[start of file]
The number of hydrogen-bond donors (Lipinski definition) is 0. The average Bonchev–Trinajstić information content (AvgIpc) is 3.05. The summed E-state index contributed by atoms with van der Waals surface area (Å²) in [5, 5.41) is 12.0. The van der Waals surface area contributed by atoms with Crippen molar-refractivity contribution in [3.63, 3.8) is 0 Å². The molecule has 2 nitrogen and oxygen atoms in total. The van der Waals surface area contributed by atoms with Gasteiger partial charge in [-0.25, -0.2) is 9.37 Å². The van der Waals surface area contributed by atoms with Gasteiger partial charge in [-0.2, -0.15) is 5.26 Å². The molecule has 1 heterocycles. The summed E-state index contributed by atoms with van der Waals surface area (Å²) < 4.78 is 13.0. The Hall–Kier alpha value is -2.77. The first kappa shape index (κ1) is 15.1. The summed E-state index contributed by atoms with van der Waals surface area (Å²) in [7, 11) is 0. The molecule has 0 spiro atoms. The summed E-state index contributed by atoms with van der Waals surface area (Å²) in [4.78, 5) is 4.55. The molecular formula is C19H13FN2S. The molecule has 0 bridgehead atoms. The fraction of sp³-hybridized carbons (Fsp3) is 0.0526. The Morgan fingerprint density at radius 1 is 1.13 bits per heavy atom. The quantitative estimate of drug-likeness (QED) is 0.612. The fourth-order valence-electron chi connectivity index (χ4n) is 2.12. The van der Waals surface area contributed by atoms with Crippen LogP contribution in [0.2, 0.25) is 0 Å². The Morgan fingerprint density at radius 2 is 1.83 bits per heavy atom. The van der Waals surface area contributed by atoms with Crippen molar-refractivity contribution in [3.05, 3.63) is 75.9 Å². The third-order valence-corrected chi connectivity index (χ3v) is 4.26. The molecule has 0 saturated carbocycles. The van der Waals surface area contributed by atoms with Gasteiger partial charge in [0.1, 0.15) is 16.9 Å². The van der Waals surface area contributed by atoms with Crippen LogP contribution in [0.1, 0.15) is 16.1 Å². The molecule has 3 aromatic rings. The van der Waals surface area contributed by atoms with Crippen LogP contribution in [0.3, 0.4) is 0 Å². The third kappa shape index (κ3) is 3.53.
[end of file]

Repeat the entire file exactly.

The number of hydrogen-bond donors (Lipinski definition) is 0. The average Bonchev–Trinajstić information content (AvgIpc) is 3.05. The summed E-state index contributed by atoms with van der Waals surface area (Å²) in [5, 5.41) is 12.0. The van der Waals surface area contributed by atoms with Crippen molar-refractivity contribution in [3.63, 3.8) is 0 Å². The molecule has 2 nitrogen and oxygen atoms in total. The van der Waals surface area contributed by atoms with Gasteiger partial charge in [-0.25, -0.2) is 9.37 Å². The van der Waals surface area contributed by atoms with Gasteiger partial charge in [-0.2, -0.15) is 5.26 Å². The molecule has 1 heterocycles. The summed E-state index contributed by atoms with van der Waals surface area (Å²) < 4.78 is 13.0. The Hall–Kier alpha value is -2.77. The first kappa shape index (κ1) is 15.1. The summed E-state index contributed by atoms with van der Waals surface area (Å²) in [7, 11) is 0. The molecule has 0 spiro atoms. The summed E-state index contributed by atoms with van der Waals surface area (Å²) in [4.78, 5) is 4.55. The molecular formula is C19H13FN2S. The molecule has 0 bridgehead atoms. The fraction of sp³-hybridized carbons (Fsp3) is 0.0526. The Morgan fingerprint density at radius 1 is 1.13 bits per heavy atom. The quantitative estimate of drug-likeness (QED) is 0.612. The fourth-order valence-electron chi connectivity index (χ4n) is 2.12. The van der Waals surface area contributed by atoms with Crippen LogP contribution in [0.2, 0.25) is 0 Å². The Morgan fingerprint density at radius 2 is 1.83 bits per heavy atom. The van der Waals surface area contributed by atoms with Crippen molar-refractivity contribution in [3.05, 3.63) is 75.9 Å². The third-order valence-corrected chi connectivity index (χ3v) is 4.26. The molecule has 0 saturated carbocycles. The van der Waals surface area contributed by atoms with Gasteiger partial charge in [0.1, 0.15) is 16.9 Å². The van der Waals surface area contributed by atoms with Crippen LogP contribution in [0.1, 0.15) is 16.1 Å². The molecule has 3 aromatic rings. The van der Waals surface area contributed by atoms with Crippen LogP contribution in [0.3, 0.4) is 0 Å². The third kappa shape index (κ3) is 3.53.